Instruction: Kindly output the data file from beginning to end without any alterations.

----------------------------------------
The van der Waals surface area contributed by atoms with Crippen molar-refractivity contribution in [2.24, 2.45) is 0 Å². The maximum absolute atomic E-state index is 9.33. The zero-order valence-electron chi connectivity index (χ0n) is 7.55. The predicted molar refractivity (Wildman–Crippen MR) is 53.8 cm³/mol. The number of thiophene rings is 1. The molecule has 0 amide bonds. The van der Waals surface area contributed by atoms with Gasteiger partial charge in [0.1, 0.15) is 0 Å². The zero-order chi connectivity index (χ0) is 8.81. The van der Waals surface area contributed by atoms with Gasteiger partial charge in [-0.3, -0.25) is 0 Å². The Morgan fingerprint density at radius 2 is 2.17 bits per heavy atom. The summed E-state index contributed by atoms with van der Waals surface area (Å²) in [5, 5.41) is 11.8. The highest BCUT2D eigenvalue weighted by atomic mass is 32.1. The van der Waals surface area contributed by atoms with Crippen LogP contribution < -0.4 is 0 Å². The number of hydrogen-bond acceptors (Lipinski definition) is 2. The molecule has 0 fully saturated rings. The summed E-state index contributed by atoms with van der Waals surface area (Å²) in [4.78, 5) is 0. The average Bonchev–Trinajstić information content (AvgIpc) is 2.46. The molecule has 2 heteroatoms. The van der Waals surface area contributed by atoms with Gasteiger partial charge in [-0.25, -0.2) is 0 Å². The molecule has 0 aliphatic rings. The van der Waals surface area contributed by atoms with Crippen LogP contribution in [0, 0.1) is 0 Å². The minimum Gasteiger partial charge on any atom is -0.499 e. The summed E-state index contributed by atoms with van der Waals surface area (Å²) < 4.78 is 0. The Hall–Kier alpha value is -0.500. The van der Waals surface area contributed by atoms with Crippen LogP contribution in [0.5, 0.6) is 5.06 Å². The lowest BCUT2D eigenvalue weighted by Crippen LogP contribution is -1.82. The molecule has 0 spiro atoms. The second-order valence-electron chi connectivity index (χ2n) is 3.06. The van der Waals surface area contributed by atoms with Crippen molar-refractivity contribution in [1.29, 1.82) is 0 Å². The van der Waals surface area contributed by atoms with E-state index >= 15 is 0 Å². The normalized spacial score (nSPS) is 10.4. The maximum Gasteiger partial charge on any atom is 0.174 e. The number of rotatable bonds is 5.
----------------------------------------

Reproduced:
The van der Waals surface area contributed by atoms with Crippen molar-refractivity contribution in [2.24, 2.45) is 0 Å². The maximum absolute atomic E-state index is 9.33. The zero-order valence-electron chi connectivity index (χ0n) is 7.55. The predicted molar refractivity (Wildman–Crippen MR) is 53.8 cm³/mol. The number of thiophene rings is 1. The molecule has 0 amide bonds. The van der Waals surface area contributed by atoms with Gasteiger partial charge in [0.1, 0.15) is 0 Å². The zero-order chi connectivity index (χ0) is 8.81. The van der Waals surface area contributed by atoms with Gasteiger partial charge in [-0.3, -0.25) is 0 Å². The Morgan fingerprint density at radius 2 is 2.17 bits per heavy atom. The summed E-state index contributed by atoms with van der Waals surface area (Å²) in [5, 5.41) is 11.8. The highest BCUT2D eigenvalue weighted by atomic mass is 32.1. The van der Waals surface area contributed by atoms with Crippen LogP contribution < -0.4 is 0 Å². The number of hydrogen-bond acceptors (Lipinski definition) is 2. The molecule has 0 fully saturated rings. The summed E-state index contributed by atoms with van der Waals surface area (Å²) in [4.78, 5) is 0. The average Bonchev–Trinajstić information content (AvgIpc) is 2.46. The molecule has 2 heteroatoms. The van der Waals surface area contributed by atoms with Gasteiger partial charge in [-0.25, -0.2) is 0 Å². The molecule has 0 aliphatic rings. The van der Waals surface area contributed by atoms with Crippen LogP contribution in [0, 0.1) is 0 Å². The minimum Gasteiger partial charge on any atom is -0.499 e. The summed E-state index contributed by atoms with van der Waals surface area (Å²) < 4.78 is 0. The Hall–Kier alpha value is -0.500. The van der Waals surface area contributed by atoms with Crippen LogP contribution in [0.5, 0.6) is 5.06 Å². The lowest BCUT2D eigenvalue weighted by Crippen LogP contribution is -1.82. The molecule has 0 spiro atoms. The second-order valence-electron chi connectivity index (χ2n) is 3.06. The van der Waals surface area contributed by atoms with Crippen molar-refractivity contribution in [1.29, 1.82) is 0 Å². The van der Waals surface area contributed by atoms with E-state index >= 15 is 0 Å². The normalized spacial score (nSPS) is 10.4. The maximum Gasteiger partial charge on any atom is 0.174 e. The number of rotatable bonds is 5.